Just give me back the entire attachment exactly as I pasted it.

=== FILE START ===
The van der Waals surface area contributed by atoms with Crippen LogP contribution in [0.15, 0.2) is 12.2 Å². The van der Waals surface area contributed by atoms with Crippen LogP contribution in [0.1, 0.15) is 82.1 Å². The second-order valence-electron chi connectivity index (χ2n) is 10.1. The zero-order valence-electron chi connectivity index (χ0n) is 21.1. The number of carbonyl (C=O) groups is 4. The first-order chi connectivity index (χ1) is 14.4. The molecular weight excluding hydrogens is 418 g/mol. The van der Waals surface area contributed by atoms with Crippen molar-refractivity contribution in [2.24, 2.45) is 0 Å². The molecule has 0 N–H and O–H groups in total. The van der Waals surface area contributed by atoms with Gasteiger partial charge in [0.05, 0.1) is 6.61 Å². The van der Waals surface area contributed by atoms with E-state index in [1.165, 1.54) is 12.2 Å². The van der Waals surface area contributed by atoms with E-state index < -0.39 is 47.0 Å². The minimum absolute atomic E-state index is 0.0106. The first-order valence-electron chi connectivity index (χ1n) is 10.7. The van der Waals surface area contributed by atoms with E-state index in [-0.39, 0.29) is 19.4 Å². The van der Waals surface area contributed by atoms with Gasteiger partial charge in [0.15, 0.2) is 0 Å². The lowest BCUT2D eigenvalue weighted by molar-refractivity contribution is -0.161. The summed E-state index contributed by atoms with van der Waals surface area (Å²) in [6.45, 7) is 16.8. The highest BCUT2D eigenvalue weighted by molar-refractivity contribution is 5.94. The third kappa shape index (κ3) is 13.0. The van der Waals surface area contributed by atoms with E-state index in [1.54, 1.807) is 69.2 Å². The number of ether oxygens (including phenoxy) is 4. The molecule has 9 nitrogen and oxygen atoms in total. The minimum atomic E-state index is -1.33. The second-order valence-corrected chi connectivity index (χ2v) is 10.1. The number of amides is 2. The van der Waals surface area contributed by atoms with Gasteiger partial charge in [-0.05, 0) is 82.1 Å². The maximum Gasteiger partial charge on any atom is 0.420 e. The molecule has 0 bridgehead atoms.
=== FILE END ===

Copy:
The van der Waals surface area contributed by atoms with Crippen LogP contribution in [0.15, 0.2) is 12.2 Å². The van der Waals surface area contributed by atoms with Crippen LogP contribution in [0.1, 0.15) is 82.1 Å². The second-order valence-electron chi connectivity index (χ2n) is 10.1. The zero-order valence-electron chi connectivity index (χ0n) is 21.1. The number of carbonyl (C=O) groups is 4. The first-order chi connectivity index (χ1) is 14.4. The molecular weight excluding hydrogens is 418 g/mol. The van der Waals surface area contributed by atoms with Crippen molar-refractivity contribution in [2.24, 2.45) is 0 Å². The molecule has 0 N–H and O–H groups in total. The van der Waals surface area contributed by atoms with Gasteiger partial charge in [0.05, 0.1) is 6.61 Å². The van der Waals surface area contributed by atoms with E-state index in [1.165, 1.54) is 12.2 Å². The van der Waals surface area contributed by atoms with E-state index < -0.39 is 47.0 Å². The minimum absolute atomic E-state index is 0.0106. The first-order valence-electron chi connectivity index (χ1n) is 10.7. The van der Waals surface area contributed by atoms with E-state index in [-0.39, 0.29) is 19.4 Å². The van der Waals surface area contributed by atoms with Gasteiger partial charge in [0.15, 0.2) is 0 Å². The lowest BCUT2D eigenvalue weighted by molar-refractivity contribution is -0.161. The summed E-state index contributed by atoms with van der Waals surface area (Å²) in [6.45, 7) is 16.8. The highest BCUT2D eigenvalue weighted by molar-refractivity contribution is 5.94. The third kappa shape index (κ3) is 13.0. The van der Waals surface area contributed by atoms with E-state index in [1.54, 1.807) is 69.2 Å². The number of ether oxygens (including phenoxy) is 4. The molecule has 9 nitrogen and oxygen atoms in total. The minimum atomic E-state index is -1.33. The second-order valence-corrected chi connectivity index (χ2v) is 10.1. The number of amides is 2. The van der Waals surface area contributed by atoms with Gasteiger partial charge in [-0.05, 0) is 82.1 Å². The maximum Gasteiger partial charge on any atom is 0.420 e. The molecule has 0 bridgehead atoms.